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Energía | Gas natural | Petróleo

Russia says it can supply more oil if needed, as OPEC+ continues to unwind cuts

Energía | Energy Transition

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Russia says it can supply more oil if needed, as OPEC+ continues to unwind cuts

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No problem to tap reserves: deputy prime minister

Novak cites historic Russian output peak of 11.3 mil b/d

S&P Global Platts estimates Sept output of 9.86 mil b/d

Russia has ample spare capacity to raise crude production if the oil market requires, the country's Deputy Prime Minister Alexander Novak said Oct. 14, citing a historical peak in output of 11.3 million to 11.4 million b/d.

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Russia's crude production targets under the OPEC+ accord are 9.809 million b/d in October and 9.913 million b/d in November, though it has regularly pumped in excess of its quota.

S&P Global Platts estimated Russian crude output at 9.86 million b/d in September, according to the latest survey of OPEC+ production, down from 10.63 million b/d in April 2020, the month before the alliance instituted historic cuts to combat the effect on oil prices of the pandemic.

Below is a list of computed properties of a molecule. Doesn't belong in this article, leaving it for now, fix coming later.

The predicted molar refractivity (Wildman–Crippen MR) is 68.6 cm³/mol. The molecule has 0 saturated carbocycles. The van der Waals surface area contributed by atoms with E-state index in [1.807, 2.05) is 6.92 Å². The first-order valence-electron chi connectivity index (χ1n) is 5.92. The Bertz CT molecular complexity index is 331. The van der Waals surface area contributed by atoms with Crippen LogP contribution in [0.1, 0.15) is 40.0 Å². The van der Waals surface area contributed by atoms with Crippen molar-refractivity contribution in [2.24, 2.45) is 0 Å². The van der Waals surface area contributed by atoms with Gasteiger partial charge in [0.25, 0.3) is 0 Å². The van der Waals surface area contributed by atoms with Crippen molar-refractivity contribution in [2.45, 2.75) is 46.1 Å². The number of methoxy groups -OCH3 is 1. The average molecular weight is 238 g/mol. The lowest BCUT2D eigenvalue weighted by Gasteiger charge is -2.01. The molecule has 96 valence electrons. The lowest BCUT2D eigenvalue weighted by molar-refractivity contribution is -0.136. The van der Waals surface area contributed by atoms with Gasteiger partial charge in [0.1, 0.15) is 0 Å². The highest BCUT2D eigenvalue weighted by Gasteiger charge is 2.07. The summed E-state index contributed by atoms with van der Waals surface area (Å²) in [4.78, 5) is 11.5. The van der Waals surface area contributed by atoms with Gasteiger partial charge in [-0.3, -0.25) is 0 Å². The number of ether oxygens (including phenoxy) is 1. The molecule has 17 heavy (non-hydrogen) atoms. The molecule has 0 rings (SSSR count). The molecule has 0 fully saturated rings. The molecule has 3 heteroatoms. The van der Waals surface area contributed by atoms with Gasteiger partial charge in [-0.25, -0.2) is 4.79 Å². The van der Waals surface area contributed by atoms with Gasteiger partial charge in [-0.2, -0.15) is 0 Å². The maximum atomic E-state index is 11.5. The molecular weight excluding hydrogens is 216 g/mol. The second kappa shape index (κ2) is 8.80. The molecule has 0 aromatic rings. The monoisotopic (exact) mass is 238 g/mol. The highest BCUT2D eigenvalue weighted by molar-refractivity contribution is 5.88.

"I do not see any problems in terms of increasing production. We just need to proceed from the current market situation," said Novak, who manages Russia's OPEC+ relations, at the Russian Energy Week conference. "We have enormous resources, not only of traditional oil, but also hard-to-recover oil. If additional volumes are required, we will be able to ensure the development of such deposits."

Russia and nine other producing countries have cooperated with OPEC since 2017 on a series of production cuts to prop up the market -- most notably an accord to slash an unprecedented 9.7 million b/d in spring 2020 during the initial coronavirus-related price crash.

With the global economy rebounding from the pandemic, those cuts are on pace to be completely unwound by late 2022, with the alliance lifting quotas by 400,000 b/d each month.

The International Energy Agency, in its closely watched oil market report, raised its demand forecasts for both 2021 and 2022 due to increases in mobility trends, as well as a gas supply crunch that has prompted some power plants to switch feedstock to oil liquids.

Deputy Energy Minister Pavel Sorokin had told an industry conference earlier in October that while Russian spare capacity was sufficient, due to the more technical nature of its reserves, the country is not as flexible in bringing production on- and offline as some of OPEC's core Gulf members.

"We reduced our output back in 2020 after the pandemic started [and] we, of course, have all that...spare capacity," he said. "But beyond that we also need to drill, and we believe we can come close to the target levels that have been announced."